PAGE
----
Selectmen in Paris should brush up on their history. The last time a populist insurrection occurred in a community with that name, the results for the rulers weren’t so favorable. (And ironically enough, Tuesday was Bastille Day.)

It all stemmed from failing to listen to the concerns and needs of the people. We don’t imagine townspeople in Western Maine are sharpening their guillotines over the current crisis in Paris, the controversial firing of town manager Sharon Jackson, but their tongues sure have a razor’s edge.

“I have no faith; I have nothing in you,” thundered the town’s budget committee chairman, Forrie Everett, during a meeting Monday. “And I’ll do whatever the town asks me to do get you three [selectmen] out of here.”

Everett was referring to the three selectmen — David Ivey, Troy Ripley and Glen Young — who voted to fire Jackson suddenly about two weeks ago. So far, no cogent explanation has been offered to townspeople for their decision. It was simply made and that was that.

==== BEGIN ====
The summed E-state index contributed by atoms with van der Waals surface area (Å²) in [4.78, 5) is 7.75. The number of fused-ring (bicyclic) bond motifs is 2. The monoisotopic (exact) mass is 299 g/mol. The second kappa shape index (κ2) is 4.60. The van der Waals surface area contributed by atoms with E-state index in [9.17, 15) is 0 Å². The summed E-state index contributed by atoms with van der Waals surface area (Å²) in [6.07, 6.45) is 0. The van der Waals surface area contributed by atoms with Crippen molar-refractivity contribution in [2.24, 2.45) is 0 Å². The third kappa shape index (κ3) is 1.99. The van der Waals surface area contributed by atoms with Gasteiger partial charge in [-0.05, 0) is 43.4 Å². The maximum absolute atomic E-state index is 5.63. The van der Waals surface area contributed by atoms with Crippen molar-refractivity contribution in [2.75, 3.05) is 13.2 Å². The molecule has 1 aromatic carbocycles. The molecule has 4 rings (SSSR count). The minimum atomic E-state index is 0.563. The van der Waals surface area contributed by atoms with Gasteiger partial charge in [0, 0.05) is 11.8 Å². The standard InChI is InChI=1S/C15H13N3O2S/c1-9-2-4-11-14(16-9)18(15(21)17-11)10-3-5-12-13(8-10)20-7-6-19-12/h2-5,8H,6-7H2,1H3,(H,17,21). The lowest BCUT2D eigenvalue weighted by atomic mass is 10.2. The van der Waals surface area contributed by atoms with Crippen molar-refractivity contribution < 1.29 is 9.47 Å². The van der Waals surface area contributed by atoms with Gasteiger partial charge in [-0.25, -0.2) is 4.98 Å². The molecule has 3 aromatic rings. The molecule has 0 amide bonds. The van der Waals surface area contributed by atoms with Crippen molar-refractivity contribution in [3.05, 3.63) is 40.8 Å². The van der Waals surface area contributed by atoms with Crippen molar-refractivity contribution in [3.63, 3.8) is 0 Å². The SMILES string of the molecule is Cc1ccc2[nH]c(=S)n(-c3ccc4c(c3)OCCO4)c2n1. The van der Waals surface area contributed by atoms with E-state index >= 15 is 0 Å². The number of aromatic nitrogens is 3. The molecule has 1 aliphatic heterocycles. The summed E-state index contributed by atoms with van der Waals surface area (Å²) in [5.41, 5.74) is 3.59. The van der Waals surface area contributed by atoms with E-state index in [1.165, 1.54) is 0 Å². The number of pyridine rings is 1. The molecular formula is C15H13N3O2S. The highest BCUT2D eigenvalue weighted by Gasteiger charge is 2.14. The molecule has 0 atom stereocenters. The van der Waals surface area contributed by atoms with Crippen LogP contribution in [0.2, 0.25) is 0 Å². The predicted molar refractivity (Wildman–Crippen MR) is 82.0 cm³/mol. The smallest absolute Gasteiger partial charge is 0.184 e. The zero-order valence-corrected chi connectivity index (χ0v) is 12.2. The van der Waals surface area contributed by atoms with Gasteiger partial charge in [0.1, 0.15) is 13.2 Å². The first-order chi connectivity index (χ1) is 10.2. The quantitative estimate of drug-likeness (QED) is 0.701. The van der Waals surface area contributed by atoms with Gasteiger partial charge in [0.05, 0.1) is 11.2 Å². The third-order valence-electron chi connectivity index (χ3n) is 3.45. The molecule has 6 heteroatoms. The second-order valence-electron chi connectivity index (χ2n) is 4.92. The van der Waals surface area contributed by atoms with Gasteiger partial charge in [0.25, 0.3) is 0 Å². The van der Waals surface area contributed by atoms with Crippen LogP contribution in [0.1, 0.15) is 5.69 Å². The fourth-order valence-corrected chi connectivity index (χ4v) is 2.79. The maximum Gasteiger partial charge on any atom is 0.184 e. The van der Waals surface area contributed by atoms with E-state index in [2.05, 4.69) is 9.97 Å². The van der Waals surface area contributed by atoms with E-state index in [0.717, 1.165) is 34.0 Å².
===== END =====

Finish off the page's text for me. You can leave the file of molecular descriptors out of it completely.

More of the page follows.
Selectmen are elected to represent the people, sure, but also be accountable to them. They are not royalty, free to decide matters of great importance without any explanation, self-assured of their infallibility by the privilege of being entrusted with great power and influence.

Ask Louis XVI and Marie Antoinette how that worked out for them.

There is anger in Paris. The selectmen caused this uproar by firing a town manager which, by even their own appraisals, was doing a respectable job. Either they had just cause — such as misuse of authority, mismanagement, corruption or pure incompetence — or they did not.

If they did, prompt disclosure of this reasoning is of utmost importance. Problems within the town’s governance — particularly when it may affect taxpayers — is a public concern. Obviously, something happened to alter the selectmen’s confidence in Jackson’s stewardship of the town.

And, obviously, because the vote to fire Jackson was 3-2, there is some dissension within the board.

Oftentimes, criticism of the town manager becomes a proxy for divisive issues among elected officials. If just cause is unapparent or unavailable for Jackson’s dismissal, she could be considered a martyr in the shakeup in power on the Paris board of selectmen.

Whichever the case, selectmen are doing themselves no favors by failing to recognize their public accountability for this action. They made a decision. Those who favored the firing should disclose why they did, while being respectful of the privacy given to personnel matters.

Failing to heed public concern has toppled a Paris before. Those who don’t learn from history are doomed to repeat it.

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